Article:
Here’s what restaurant workers think about mandatory vaccinations

In the recent family meeting, with Omnicron spreading globally and the festive season around the corner, President Ramaphosa strongly encouraged all South Africans to get vaccinated against COVID-19. While no measures were made mandatory, many businesses have since taken it upon themselves to enforce COVID-19 vaccinations, threatening disciplinary action if staff don’t comply. Meanwhile, in other parts of the world, countries are imposing lockdowns on people who opt not to get vaccinated and introducing “vaccine passports” for those who have been vaccinated.

With South Africa yet to put any such restrictions in place, we wanted to know how measures such as these could affect the restaurant industry and where restaurant workers stand on the topic of vaccinations.

Out of the 269 restaurant workers who responded to Eat Out’s survey, the results were clear: more than two-thirds (66.8%) believe all restaurant workers should be vaccinated. While 76% are already vaccinated, only 64.4% believe it should be compulsory for restaurant workers to be vaccinated and only 60% believe diners should be required to show proof of vaccination before entering a restaurant’s premises.

Why restaurant workers should be vaccinated

Among the reasons why restaurant workers should be vaccinated, customer safety takes priority, closely followed by the safety of restaurant staff and their families. One respondent points out the importance of personal hygiene in the kitchen: “We work with food and our personal hygiene is where food safety starts.” Many respondents highlight that restaurant staff encounter numerous strangers who aren’t wearing masks because they are eating and drinking. “We are working in an environment where we are always in contact with strangers. To keep the staff and their families safe, we need to be proactive,” says one respondent.

Meanwhile, others fear more lockdowns and the neverending COVID cycle. “The quicker we can get this done, the quicker we can return to some sense of normal,” a respondent explains. One person also points out that vaccination passes could become mandatory and it’s in a restaurant’s best interest to ensure it is prepared if, and when, that time comes.

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The case against vaccinations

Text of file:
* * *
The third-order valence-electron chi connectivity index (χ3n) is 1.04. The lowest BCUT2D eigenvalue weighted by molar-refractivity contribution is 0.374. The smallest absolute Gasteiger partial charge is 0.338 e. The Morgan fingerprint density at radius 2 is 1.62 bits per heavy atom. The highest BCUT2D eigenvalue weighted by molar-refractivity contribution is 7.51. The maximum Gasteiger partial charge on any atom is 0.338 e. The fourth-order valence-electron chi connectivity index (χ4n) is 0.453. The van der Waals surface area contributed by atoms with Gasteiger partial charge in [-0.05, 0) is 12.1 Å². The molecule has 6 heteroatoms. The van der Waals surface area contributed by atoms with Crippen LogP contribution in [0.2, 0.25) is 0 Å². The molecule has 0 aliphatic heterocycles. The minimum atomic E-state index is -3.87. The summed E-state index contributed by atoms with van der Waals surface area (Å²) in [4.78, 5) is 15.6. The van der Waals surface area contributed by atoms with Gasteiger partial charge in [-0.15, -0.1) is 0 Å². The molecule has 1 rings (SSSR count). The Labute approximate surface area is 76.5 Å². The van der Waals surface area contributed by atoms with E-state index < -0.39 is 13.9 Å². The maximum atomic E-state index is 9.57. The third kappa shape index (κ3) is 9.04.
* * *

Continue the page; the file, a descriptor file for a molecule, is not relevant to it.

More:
The other third of the survey respondents who indicated that they don’t believe vaccinations should be mandatory mainly cite personal autonomy as the reason. “It is an infringement of human rights,” says one respondent. It’s worth noting that while some respondents don’t believe vaccinations should be mandatory, they have made the choice to be vaccinated – and this is what is most important to them. “I am pro-vax and am vaccinated myself, but I do not believe anyone should be forced to do so,” says a respondent.

Others don’t believe that vaccinations are the most effective measure against COVID-19, while a handful of respondents also believe vaccinations to be unsafe. “Being vaccinated doesn’t mean much against new variants,” says one respondent. “You can still catch and transmit the virus even if you’re fully vaccinated. Mandating it is an infringement upon freedom of choice.” (To give the reader clarity, mandatory vaccine policies are not a way of forcing one to get vaccinated. The element of choice is still present.)

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The subject of vaccinations is tricky, with new research on them still being released and fake news sites sharing unscientific information. It’s clear, though, that many South Africans are divided on this issue.

Some restaurant workers are anxious for life to return to normal: “I’m tired of getting sick while working. I just want to work in a safe environment,” says one person.

Others are worried about the economy and whether the industry could survive another lockdown. “Our industry has been badly hit and we need to take a strong, proactive stance to protect ourselves going forward and ensure our businesses remain positioned for a sustainable future. We just cannot afford any more loss of life and livelihoods.”

Still others are calling for South Africans to make informed decisions. “Don’t be like sheep. Make the right choices.”

While we wait to hear about new developments around vaccines and restrictions, Eat Out wishes everyone a safe festive season. Please remember to keep a distance, sanitise, wear a mask and be kind to your servers.

Note that this survey was anonymous, and the statistics and comments presented in this article were taken directly from the survey. Eat Out does not endorse any one person’s viewpoint.

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